Toward the roots of the root causes: We still await serious debate on the “root causes” of Arab or Muslim terror against the U.S. There has been a debate over whether there should be a debate, versus straight retaliation and counterterror. I’d have thought the case of Israel resolves that one.

For thirty-five years, Israel has resolutely counterattacked terror and is now more insecure than ever. Only in periods when “root causes” and grievances were addressed with some hope of resolution was there a letup. With this week’s evidence that al-Qaeda is far from destroyed, perhaps that debate can occur. A number of America’s European allies met last month to “focus on conditions that breed terrorism”; they put special stress on poverty.

For the sake of an argument worth having, let me disagree. Poverty in itself does not lead anywhere. If everyone else is poor, they might all just stay mired in despair. Or the poor might attack each other. Or turn inward, as failures, or to religion, as an otherworldly escape.

What leads people to act, either constructively (in elections or revolutions) or desperately (in terror) is not poverty but a sense of injustice. This does not hang on poverty, though poverty may play into it.

It is a more effective incubator of action because it can unite the poor with the educated classes, who can provide leadership and articulation. If the source of the perceived injustice is located externally (Western imperialism, the United States, etcetera), then it has the added attraction of deflecting internal social conflict.

This makes some sense of a recent Gallup poll in Arab and Muslim countries. The most widely quoted result was that 61 per cent don’t believe Arabs were involved in the September 11 attacks. I consider this just another example of people’s ability to believe kooky things (75 per cent of Americans believe the devil “is active in the world today”).

But get this: the number who denied Arab involvement on September 11 was highest (89 per cent) in Kuwait — an oil-rich society liberated from Iraqi occupation by the U.S. Those who view the U.S. most unfavourably are in Iran, Pakistan and Saudi Arabia, another rich country and major U.S. ally.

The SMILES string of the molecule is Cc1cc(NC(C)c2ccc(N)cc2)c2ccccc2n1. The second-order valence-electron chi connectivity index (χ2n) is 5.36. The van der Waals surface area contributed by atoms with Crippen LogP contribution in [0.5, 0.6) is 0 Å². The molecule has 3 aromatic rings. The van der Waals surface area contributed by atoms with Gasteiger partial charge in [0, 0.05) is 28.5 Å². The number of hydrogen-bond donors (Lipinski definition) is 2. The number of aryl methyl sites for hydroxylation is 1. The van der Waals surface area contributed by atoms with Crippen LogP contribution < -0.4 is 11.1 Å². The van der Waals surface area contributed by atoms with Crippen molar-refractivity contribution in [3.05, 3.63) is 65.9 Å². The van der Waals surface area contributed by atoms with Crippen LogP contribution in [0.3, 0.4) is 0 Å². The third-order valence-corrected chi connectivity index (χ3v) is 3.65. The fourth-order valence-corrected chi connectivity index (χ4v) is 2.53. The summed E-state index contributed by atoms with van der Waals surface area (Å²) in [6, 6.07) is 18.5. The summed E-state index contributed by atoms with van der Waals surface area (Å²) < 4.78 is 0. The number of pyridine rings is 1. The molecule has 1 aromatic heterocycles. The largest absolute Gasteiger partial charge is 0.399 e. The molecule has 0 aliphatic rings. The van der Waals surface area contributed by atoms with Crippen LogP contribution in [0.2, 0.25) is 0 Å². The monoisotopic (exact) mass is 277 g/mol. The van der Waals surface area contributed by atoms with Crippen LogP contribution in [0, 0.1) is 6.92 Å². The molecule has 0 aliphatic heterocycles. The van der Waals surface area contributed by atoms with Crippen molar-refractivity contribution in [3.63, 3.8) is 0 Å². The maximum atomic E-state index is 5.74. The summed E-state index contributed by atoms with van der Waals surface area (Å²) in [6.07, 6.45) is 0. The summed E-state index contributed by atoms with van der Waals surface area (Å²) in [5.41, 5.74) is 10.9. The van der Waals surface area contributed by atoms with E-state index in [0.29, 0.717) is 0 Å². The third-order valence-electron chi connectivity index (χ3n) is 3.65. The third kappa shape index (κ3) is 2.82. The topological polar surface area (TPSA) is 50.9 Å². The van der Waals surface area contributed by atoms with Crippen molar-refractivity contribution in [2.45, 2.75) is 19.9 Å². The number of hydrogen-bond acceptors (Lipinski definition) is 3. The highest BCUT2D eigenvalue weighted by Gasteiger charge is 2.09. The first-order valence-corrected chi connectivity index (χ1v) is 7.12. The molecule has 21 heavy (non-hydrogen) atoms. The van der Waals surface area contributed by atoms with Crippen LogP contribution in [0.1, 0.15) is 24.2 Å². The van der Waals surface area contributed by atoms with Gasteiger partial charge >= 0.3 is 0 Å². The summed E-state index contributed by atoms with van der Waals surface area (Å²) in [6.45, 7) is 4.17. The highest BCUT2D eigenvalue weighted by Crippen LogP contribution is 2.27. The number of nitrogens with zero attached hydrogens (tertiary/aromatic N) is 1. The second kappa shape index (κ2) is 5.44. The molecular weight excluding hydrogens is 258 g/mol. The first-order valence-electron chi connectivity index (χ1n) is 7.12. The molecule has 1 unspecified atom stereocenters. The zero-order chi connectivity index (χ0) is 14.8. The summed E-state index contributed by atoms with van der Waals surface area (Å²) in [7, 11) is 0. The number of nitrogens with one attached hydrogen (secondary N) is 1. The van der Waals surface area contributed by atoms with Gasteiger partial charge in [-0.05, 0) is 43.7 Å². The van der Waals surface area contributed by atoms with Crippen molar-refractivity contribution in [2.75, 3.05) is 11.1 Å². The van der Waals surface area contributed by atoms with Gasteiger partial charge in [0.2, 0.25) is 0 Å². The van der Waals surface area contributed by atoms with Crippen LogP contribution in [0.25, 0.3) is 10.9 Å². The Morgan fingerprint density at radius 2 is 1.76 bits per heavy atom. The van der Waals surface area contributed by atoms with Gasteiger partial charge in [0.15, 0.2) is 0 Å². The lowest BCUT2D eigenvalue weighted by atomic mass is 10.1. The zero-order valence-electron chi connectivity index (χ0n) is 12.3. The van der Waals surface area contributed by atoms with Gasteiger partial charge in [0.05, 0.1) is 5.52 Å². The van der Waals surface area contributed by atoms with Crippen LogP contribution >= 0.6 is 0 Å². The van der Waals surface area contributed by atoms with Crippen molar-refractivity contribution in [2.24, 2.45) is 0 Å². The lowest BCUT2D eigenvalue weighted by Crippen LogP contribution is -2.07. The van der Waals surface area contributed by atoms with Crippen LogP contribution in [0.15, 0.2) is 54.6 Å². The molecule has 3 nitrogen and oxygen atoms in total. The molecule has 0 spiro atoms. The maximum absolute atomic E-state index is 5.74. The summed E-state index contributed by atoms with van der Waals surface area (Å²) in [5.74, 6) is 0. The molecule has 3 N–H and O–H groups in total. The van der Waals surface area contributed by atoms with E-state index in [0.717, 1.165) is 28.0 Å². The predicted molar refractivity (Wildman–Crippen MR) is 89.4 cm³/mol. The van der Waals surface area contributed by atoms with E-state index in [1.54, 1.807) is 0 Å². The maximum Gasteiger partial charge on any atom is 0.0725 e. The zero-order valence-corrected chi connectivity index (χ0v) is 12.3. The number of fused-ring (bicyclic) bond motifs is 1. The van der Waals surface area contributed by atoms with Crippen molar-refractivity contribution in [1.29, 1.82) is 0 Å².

These are attitudes on which anti-U.S. terror feeds; they occur where there is not much poverty but a lot of anger at perceived injustices. Whether the anger leads to terror depends on whether other outlets for action are available. The Arab experience in this respect has not been good. Gamal Abdel Nasser’s efforts, for instance, at pan-Arab self-assertion led to a 1956 invasion by Britain and France (with Israel) and to American economic sanctions.

I’ve left aside the question of whether the rage is justified since, for practical purposes, it simply must be dealt with. But there’s often a mix of the valid and the spurious in views about other cultures. Consider one main source of U.S. attitudes toward Arabs: Hollywood films such as Black Sunday (Arab terrorists attack the Super Bowl), True Lies (Arab terrorists kidnap Arnold Schwarzenegger’s daughter) and Black Hawk Down (crazed Arabs attack American soldiers for no discernible reason).

The purloined war: Have you noticed that almost all coverage of this week’s fighting in Afghanistan (“Zealots flock to join Afghan fight”; “Al-Qaeda warriors find noose tightening”) originated in Washington?

This counts as a major advance in media control. In the Second World War, journalists were part of the war effort but were in the field with troops. In Vietnam, they were out there under pressure, but much real news got through. The Persian Gulf war involved tighter controls on the press, but they were at least in the gulf.

There’s not much chance you will pick up something embarrassing to the military in the press room at the Pentagon. There was a lot of self-congratulation at The New York Times about exposing a Pentagon plot to plant lies in the media. But this effort seems to me more sinister, and they’ve got away with it. How? A great old technique: they hid it in plain sight.

The return of the edifice complex: Toronto seems to have decided to solve its cultural problems by throwing bricks and mortar (and glass) at them. It has something called in the 1950s, hardy-har, an edifice complex. I don’t know what bothers me about the attack of the killer showplaces.

The opera company does need a decent hall; the singers and musicians will never find each other where they are now, they’ve been singing and playing past each other for decades. Maybe my problem is that Toronto is trying to distinguish itself culturally exactly the way every middling city now does: with an ostentatious Stück of architecture.

Toronto used to be culturally distinct because of its livability and humaneness and despite its dowdiness. Its culture was its sense of community. That’s why Jane Jacobs honoured it by moving here. Of course you shouldn’t have to choose between bread and circuses, it just always seems to work out that way.


Rick Salutin

Rick Salutin is a Canadian novelist, playwright and critic. He is a strong advocate of left wing causes and writes a regular column in the Toronto Star.